The American Revolution was the political upheaval during the last half of the 18th century in which thirteen colonies in North America joined together to break free from the British Empire, combining to become the United States of America...

. By the late 1830s, population growth and competing lumber interests in the upper Saint John River valley created the need for a definite boundary in the area. During the winter of 1838–39, the situation quickly deteriorated, with both Maine and New Brunswick calling out their respective militias. The "Aroostook War
Aroostook War
The Aroostook War was an undeclared nonviolent confrontation in 1838/1839 between the United States and Great Britain over the international boundary between British North America and Maine. The compromise resolution win a mutually accepted border between the state of Maine and the provinces of...

" was bloodless (but politically very tense), and the boundary was subsequently settled by the Webster-Ashburton Treaty
Webster-Ashburton Treaty
The Webster–Ashburton Treaty, signed August 9, 1842, was a treaty resolving several border issues between the United States and the British North American colonies...

 of 1842.

Throughout the mid 19th century, shipbuilding
Shipbuilding is the construction of ships and floating vessels. It normally takes place in a specialized facility known as a shipyard. Shipbuilders, also called shipwrights, follow a specialized occupation that traces its roots to before recorded history.Shipbuilding and ship repairs, both...

 on the Bay of Fundy shore and also on the Petitcodiac River and rivers on the east coast became a dominant industry in New Brunswick. The Marco Polo
Marco Polo (ship)
Marco Polo was a 3-masted wooden clipper ship, launched in 1851 at Saint John, New Brunswick. It was named after Venetian explorer Marco Polo.-Construction and design:She measured 184 feet in length, with a beam of 36 feet, and draught of 29 feet...

, the fastest clipper
A clipper was a very fast sailing ship of the 19th century that had three or more masts and a square rig. They were generally narrow for their length, could carry limited bulk freight, small by later 19th century standards, and had a large total sail area...

 ship ever built, was launched from Saint John in 1851. Resource-based industries such as logging and farming were also important components of the New Brunswick economy during this time.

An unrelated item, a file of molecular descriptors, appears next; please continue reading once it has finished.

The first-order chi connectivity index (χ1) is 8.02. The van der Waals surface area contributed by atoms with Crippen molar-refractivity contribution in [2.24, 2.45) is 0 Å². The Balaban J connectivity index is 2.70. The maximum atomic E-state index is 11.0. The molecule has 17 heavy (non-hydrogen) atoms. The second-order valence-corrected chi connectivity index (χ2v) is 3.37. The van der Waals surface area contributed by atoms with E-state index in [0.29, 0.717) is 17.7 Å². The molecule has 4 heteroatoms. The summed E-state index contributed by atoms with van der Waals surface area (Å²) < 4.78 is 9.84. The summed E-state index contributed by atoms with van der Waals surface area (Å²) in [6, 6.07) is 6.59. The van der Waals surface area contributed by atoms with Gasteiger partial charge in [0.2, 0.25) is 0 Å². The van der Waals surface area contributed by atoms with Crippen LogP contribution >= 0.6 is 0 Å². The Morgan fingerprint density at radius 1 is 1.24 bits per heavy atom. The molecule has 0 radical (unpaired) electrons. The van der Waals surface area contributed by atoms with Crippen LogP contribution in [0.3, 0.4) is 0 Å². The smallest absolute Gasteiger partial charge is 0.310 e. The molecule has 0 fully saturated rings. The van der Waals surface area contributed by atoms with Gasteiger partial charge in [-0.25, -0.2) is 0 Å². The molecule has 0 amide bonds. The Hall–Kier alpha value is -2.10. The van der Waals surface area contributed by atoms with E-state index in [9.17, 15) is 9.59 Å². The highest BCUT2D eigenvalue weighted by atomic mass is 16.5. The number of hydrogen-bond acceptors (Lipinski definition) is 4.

Canadian province

New Brunswick, one of the four original provinces of Canada, entered the Canadian Confederation
Canadian Confederation
Canadian Confederation was the process by which the federal Dominion of Canada was formed on July 1, 1867. On that day, three British colonies were formed into four Canadian provinces...

 on July 1, 1867. The Charlottetown Conference
Charlottetown Conference
The Charlottetown Conference was held in Charlottetown, Prince Edward Island for representatives from the colonies of British North America to discuss Canadian Confederation...

 of 1864, which ultimately led to the confederation movement, originally had been intended to discuss only a Maritime Union
Maritime Union
Maritime Union is a proposed political union of the three Maritime provinces of Canada to form a single new province which would be the fifth-largest in Canada by population...

, but concerns over the American Civil War
American Civil War
The American Civil War was a civil war fought in the United States of America. In response to the election of Abraham Lincoln as President of the United States, 11 southern slave states declared their secession from the United States and formed the Confederate States of America ; the other 25...

 as well as Fenian
Fenian raids
Between 1866 and 1871, the Fenian raids of the Fenian Brotherhood who were based in the United States; on British army forts, customs posts and other targets in Canada, were fought to bring pressure on Britain to withdraw from Ireland. They divided many Catholic Irish-Canadians, many of whom were...

 activity along the border led to an interest in expanding the scope of the proposed union. This interest in an expanded union arose from the Province of Canada
Province of Canada
The Province of Canada, United Province of Canada, or the United Canadas was a British colony in North America from 1841 to 1867. Its formation reflected recommendations made by John Lambton, 1st Earl of Durham in the Report on the Affairs of British North America following the Rebellions of...

 (formerly Upper
Upper Canada
The Province of Upper Canada was a political division in British Canada established in 1791 by the British Empire to govern the central third of the lands in British North America and to accommodate Loyalist refugees from the United States of America after the American Revolution...

 and Lower Canada
Lower Canada
The Province of Lower Canada was a British colony on the lower Saint Lawrence River and the shores of the Gulf of Saint Lawrence...

, later Ontario
Ontario is a province of Canada, located in east-central Canada. It is Canada's most populous province and second largest in total area. It is home to the nation's most populous city, Toronto, and the nation's capital, Ottawa....

 and Quebec), and a request was made by the Canadian political leaders to the organizers of the Maritime conference to have the meeting agenda altered.